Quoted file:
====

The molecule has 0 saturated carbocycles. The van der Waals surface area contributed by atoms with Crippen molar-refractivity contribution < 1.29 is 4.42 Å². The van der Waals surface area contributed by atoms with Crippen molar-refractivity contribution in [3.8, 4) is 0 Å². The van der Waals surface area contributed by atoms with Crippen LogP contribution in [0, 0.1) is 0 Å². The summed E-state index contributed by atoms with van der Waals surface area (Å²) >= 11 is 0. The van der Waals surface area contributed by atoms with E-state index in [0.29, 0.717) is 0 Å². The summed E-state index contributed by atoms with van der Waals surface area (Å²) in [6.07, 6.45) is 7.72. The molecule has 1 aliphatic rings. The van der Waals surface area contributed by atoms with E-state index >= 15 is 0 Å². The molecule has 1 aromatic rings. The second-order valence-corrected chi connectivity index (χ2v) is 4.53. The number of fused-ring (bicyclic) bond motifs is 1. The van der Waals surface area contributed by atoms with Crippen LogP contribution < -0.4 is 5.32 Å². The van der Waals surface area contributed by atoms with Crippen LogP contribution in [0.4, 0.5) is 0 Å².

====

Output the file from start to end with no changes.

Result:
The molecule has 0 saturated carbocycles. The van der Waals surface area contributed by atoms with Crippen molar-refractivity contribution < 1.29 is 4.42 Å². The van der Waals surface area contributed by atoms with Crippen molar-refractivity contribution in [3.8, 4) is 0 Å². The van der Waals surface area contributed by atoms with Crippen LogP contribution in [0, 0.1) is 0 Å². The summed E-state index contributed by atoms with van der Waals surface area (Å²) >= 11 is 0. The van der Waals surface area contributed by atoms with E-state index in [0.29, 0.717) is 0 Å². The summed E-state index contributed by atoms with van der Waals surface area (Å²) in [6.07, 6.45) is 7.72. The molecule has 1 aliphatic rings. The van der Waals surface area contributed by atoms with E-state index >= 15 is 0 Å². The molecule has 1 aromatic rings. The second-order valence-corrected chi connectivity index (χ2v) is 4.53. The number of fused-ring (bicyclic) bond motifs is 1. The van der Waals surface area contributed by atoms with Crippen LogP contribution < -0.4 is 5.32 Å². The van der Waals surface area contributed by atoms with Crippen LogP contribution in [0.4, 0.5) is 0 Å².